10 March 2012

#96: Elvis Costello - (The Angels Wanna Wear My) Red Shoes



Elvis Costello - (The Angels Wanna Wear My) Red Shoes
from My Aim is True, 1977

Elvis Costello's first record has a funny place in his discography . On the one hand, the whole record--from the masturbatory (literally) opening line of "Welcome to the Working Week" throught to (in the US version) the surprisingly sinister two-tone riffs of "Watching the Detectives"--sets up the archetypal Elvis Costello sound that would define his first three records and solidify his reputation as an "Angry Young Man," occupying the poppy sweet spot between the rage of punk and the hooky sensibilities of new wave and classic power pop.


On the other, the record is an anomaly--without the classic Attractions lineup (and in particular, without the keyboard of Steve Nieve, Costello's most important collaborator and the key contributor to the signature sound Elvis and the Attractions perfected on his second LP, 1978's This Year's Model), and featuring a much more straightforward, guitar-based sound than Elvis's later work. Produced by Nick Lowe, My Aim is True stands on its own as a beautiful, quirky pop record in Lowe's own vein, but simply isn't as rich and full of power tempered with sarcasm as his next two albums.

After almost 15 years of listens, I feel like I can hear the vaguely honky-tonk influences (brought out on the demo recordings included with subsequent American reissues) that Elvis shed with the Attractions, but that have always bubbled below the surface of his work. My Aim is True has always been a "what if?" record for me--what if Nieve's organ had been here, what if they'd played with a bit more power there?  Even Elvis seemed to realize the album's odd status in his own performances--when the Attractions played these songs, they changed in subtle but important ways, making them swing harder, bringing in odd tempos, jerky starts and stops. Elvis's most important acknowledgement of this sonic shift came at that famous SNL gig, when he decided (absolutely correctly, in hindsight), that the Attraction's new version of "Less Than Zero" just lacked the impact of his new, harder work.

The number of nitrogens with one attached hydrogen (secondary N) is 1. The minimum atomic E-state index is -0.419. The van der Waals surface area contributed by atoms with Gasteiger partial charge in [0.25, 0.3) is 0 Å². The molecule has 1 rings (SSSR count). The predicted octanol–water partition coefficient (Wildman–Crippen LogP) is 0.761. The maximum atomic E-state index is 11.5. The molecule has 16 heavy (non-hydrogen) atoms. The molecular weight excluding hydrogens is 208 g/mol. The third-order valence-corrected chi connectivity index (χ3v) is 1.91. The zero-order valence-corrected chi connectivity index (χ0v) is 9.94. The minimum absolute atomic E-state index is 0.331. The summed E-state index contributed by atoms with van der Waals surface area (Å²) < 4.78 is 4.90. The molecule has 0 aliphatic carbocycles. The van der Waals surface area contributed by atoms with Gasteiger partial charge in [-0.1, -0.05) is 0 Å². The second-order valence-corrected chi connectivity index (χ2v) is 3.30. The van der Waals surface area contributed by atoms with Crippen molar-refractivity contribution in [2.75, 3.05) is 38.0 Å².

The sole exception to the general air of incompleteness on My Aim is True is the song at #96, a funny little falling-out-of-love song cryptically entitled "(The Angels Wanna Wear My) Red Shoes." "Red Shoes," which swings at its own, slightly less frantic pace from anything else in Elvis's early canon, sounds entirely finished and of a piece--a perfect pop moment (with jangly guitars and from an artist trying to bridge his pub rock roots to this "new wave," captured in amber. The song features a fairly conventional story about a girl who, in Gram Parson's words, "loved those bright lights more than she" loved Elvis, and is told from the perspective of an aloof narrator who seems to have acquired a certain ironic distance ("I used to be disgusted, but now I try to be amused") from the recent proceedings. I have no idea why the angels wanna wear his red shoes, or what the eponymous shoes have to do with "his side of the bargain," why anyone thinks he's "too old." What I do know is that this song has probably the greatest lyrical description in all of pop history of what it does to a relationship to watch your girl get flirty with all the other boys at the bar, with a clever phrase in the middle that was an early proposal for the name of this here blog:

I was watching while you're dancing away.
Our love got fractured in the echo and sway.
How come everybody wants to be your friend?
You know that it still hurts me just to say it.